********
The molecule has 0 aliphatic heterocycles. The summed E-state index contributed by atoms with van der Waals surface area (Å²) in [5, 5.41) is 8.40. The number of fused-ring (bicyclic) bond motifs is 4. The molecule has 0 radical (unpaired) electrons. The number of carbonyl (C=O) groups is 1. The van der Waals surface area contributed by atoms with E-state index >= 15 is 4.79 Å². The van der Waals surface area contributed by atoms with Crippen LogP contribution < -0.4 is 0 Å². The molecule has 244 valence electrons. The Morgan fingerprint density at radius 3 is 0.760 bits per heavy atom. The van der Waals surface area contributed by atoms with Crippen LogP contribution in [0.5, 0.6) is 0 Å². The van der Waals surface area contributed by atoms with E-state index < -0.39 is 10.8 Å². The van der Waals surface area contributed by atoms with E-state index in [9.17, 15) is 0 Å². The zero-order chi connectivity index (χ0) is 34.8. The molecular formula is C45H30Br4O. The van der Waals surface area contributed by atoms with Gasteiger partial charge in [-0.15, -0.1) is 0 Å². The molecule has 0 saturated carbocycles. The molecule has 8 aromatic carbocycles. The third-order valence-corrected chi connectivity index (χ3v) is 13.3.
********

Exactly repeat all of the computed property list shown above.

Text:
The molecule has 0 aliphatic heterocycles. The summed E-state index contributed by atoms with van der Waals surface area (Å²) in [5, 5.41) is 8.40. The number of fused-ring (bicyclic) bond motifs is 4. The molecule has 0 radical (unpaired) electrons. The number of carbonyl (C=O) groups is 1. The van der Waals surface area contributed by atoms with E-state index >= 15 is 4.79 Å². The van der Waals surface area contributed by atoms with Crippen LogP contribution < -0.4 is 0 Å². The molecule has 244 valence electrons. The Morgan fingerprint density at radius 3 is 0.760 bits per heavy atom. The van der Waals surface area contributed by atoms with Crippen LogP contribution in [0.5, 0.6) is 0 Å². The van der Waals surface area contributed by atoms with E-state index < -0.39 is 10.8 Å². The van der Waals surface area contributed by atoms with E-state index in [9.17, 15) is 0 Å². The zero-order chi connectivity index (χ0) is 34.8. The molecular formula is C45H30Br4O. The van der Waals surface area contributed by atoms with Gasteiger partial charge in [-0.15, -0.1) is 0 Å². The molecule has 0 saturated carbocycles. The molecule has 8 aromatic carbocycles. The third-order valence-corrected chi connectivity index (χ3v) is 13.3.